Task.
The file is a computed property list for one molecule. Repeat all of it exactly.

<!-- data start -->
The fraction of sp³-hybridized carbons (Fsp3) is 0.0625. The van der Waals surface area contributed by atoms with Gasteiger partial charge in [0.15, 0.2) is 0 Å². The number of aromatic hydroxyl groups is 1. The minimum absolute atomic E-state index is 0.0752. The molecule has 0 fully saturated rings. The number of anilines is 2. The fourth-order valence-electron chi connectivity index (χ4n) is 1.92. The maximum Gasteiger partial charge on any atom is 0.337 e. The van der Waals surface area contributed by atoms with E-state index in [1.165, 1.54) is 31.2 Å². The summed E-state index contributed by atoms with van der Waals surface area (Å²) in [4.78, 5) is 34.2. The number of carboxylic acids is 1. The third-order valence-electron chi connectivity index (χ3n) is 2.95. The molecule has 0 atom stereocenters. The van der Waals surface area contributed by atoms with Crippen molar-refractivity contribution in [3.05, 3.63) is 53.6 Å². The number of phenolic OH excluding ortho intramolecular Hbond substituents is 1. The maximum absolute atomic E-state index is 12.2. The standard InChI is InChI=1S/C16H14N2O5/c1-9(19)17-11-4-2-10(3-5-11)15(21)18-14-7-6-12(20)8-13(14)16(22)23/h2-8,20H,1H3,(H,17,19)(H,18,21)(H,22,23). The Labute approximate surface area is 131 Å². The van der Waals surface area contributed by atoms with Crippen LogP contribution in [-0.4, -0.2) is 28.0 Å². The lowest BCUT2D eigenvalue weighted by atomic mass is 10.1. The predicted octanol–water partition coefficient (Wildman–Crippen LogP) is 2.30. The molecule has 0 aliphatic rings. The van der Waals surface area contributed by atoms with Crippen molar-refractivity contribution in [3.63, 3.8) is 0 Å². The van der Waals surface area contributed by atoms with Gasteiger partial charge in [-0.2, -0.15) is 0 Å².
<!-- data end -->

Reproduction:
The fraction of sp³-hybridized carbons (Fsp3) is 0.0625. The van der Waals surface area contributed by atoms with Gasteiger partial charge in [0.15, 0.2) is 0 Å². The number of aromatic hydroxyl groups is 1. The minimum absolute atomic E-state index is 0.0752. The molecule has 0 fully saturated rings. The number of anilines is 2. The fourth-order valence-electron chi connectivity index (χ4n) is 1.92. The maximum Gasteiger partial charge on any atom is 0.337 e. The van der Waals surface area contributed by atoms with E-state index in [1.165, 1.54) is 31.2 Å². The summed E-state index contributed by atoms with van der Waals surface area (Å²) in [4.78, 5) is 34.2. The number of carboxylic acids is 1. The third-order valence-electron chi connectivity index (χ3n) is 2.95. The molecule has 0 atom stereocenters. The van der Waals surface area contributed by atoms with Crippen molar-refractivity contribution in [3.05, 3.63) is 53.6 Å². The number of phenolic OH excluding ortho intramolecular Hbond substituents is 1. The maximum absolute atomic E-state index is 12.2. The standard InChI is InChI=1S/C16H14N2O5/c1-9(19)17-11-4-2-10(3-5-11)15(21)18-14-7-6-12(20)8-13(14)16(22)23/h2-8,20H,1H3,(H,17,19)(H,18,21)(H,22,23). The Labute approximate surface area is 131 Å². The van der Waals surface area contributed by atoms with Crippen LogP contribution in [-0.4, -0.2) is 28.0 Å². The lowest BCUT2D eigenvalue weighted by atomic mass is 10.1. The predicted octanol–water partition coefficient (Wildman–Crippen LogP) is 2.30. The molecule has 0 aliphatic rings. The van der Waals surface area contributed by atoms with Crippen molar-refractivity contribution in [3.63, 3.8) is 0 Å². The van der Waals surface area contributed by atoms with Gasteiger partial charge in [-0.2, -0.15) is 0 Å².